Mounted against the outer faces of flanges ii are corresponding scraper rings l5 each having a gap [6 and an internal marginal flange ll which underlies a portion of the spacer ring and limits the expansion of its scraper ring relatively to the spacer ring.
An ordinary expander l8, here shown as a strip of resilient steel formed to the familiar polygonal form (heptagonal in this case), is interposed between the bottom of ring groove C and the fianges IT. This expander has edge portions cut away as indicated at l9 so as to pass oil to the drain ports D. Any expander which will not blind ports D may be used, provided it will bear against the flanges I1 and leave an oil passage between the opposed margins of flanges ll. See Figures 3 to 5.
The parts are so dimensioned that when first installed they are in the condition illustrated (in somewhat exaggerated dimension) in Figur 3. The expander l8 reacts on flanges I! and forces scraper rings l5 against cylinder wall A. The spacer ring is at this time merely a. acer and may not even contact cylinder wall A, Such contact as it might have would be negligible because of its feeble expansive tendency.
In consequence the scraper rings wear-in under 2. rather high unit pressure. When they are worn-in the spacer ring is engaged by the flanges on the scraper rings whereupon all three rings are expanded by the expander l8. Since the area of contact is then approximately doubled the unit pressure is halved. The invention thus affords a short run in period followed by a lon useful life.
This is a valuable characteristic. Furthermore the ports l3 cannot be blinded by the expander, and the wide contact between the flanges I1 and the expander prevents wedging.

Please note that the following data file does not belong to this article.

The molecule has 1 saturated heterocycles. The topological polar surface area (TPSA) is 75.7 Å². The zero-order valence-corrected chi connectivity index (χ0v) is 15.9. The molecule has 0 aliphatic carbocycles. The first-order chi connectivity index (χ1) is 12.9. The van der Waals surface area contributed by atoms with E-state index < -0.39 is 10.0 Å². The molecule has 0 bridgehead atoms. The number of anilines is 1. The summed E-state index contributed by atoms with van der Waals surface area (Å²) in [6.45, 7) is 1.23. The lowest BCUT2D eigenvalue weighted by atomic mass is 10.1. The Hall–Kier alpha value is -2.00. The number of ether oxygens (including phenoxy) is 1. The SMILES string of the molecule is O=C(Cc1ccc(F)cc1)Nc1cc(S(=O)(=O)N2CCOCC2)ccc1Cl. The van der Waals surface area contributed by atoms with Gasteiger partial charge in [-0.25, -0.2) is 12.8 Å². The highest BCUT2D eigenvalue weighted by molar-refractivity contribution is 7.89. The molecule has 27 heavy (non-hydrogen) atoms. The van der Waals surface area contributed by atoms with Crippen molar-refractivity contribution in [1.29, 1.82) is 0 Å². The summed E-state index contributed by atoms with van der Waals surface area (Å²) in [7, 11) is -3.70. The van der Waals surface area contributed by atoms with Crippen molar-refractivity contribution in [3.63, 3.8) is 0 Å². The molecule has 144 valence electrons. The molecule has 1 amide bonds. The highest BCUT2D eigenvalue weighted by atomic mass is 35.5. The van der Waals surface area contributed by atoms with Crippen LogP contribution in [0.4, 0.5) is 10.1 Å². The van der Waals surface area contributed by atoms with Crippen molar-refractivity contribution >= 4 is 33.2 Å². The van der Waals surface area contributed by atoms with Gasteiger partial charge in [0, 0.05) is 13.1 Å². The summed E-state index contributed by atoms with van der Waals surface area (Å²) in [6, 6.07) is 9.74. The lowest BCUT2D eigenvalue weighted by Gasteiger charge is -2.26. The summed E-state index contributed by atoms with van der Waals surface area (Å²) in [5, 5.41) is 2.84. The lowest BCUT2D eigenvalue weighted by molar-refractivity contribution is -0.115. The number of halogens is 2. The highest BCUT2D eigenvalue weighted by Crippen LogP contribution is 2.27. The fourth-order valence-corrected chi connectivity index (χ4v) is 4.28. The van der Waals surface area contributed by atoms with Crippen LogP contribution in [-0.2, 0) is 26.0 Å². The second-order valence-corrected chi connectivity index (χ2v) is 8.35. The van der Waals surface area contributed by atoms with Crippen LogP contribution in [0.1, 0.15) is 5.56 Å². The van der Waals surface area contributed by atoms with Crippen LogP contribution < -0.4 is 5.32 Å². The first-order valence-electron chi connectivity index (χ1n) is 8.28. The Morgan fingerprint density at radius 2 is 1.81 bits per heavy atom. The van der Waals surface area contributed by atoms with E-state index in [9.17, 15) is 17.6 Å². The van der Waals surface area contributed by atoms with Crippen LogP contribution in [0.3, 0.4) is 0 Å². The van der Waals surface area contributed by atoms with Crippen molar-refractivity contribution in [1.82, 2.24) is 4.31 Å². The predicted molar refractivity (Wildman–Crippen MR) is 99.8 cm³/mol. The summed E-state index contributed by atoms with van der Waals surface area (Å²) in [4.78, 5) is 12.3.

The invention can also be usefully applied by the use of a spacer which has an inherent expansive tendency. This possibility is illustrated in Figures 6 and 7 in which the parts l5 to IE are the same in form as corresponding parts in Figures 1 to 5. In other words a different spacer ring is shown in Figures 6 and 7.
This spacer ring 2| would ordinarily be of cast iron and would have the usual gap so that the ring could expand. It is given a uniform expansive tendency by any of the procedures familiar in the piston ring art. Its periphery preferably is formed to afford two annular areas 22 which contact cylinder A with an intervening groove 23 from which -oil ports 24 lead. Bevels lead to the areas 22 at their upper margins. This will be recognized as a known form of oil control ring.
Figure 6 shows in somewhat exaggerated dimension the conditions when the ring assembly is first installed. The rings |5 then absorb the full expansive tendency of expander Hi and ring 2| develops its own expansive tendency. After rings |5 have worn the expander reacts upon all three rings, as'shown in Figure '7. Rings I5 may be designed to cause the conditions of Figure 7 to be reached after a short run-in period but good results can also be had by causing the conditions of Figure 7 to be attained only after the areas 22 of ring 2| have become well seated against the cylinder so that the supplemental expansion reaction of expander l8 upon ring 2| increases the effectiveness of that ring.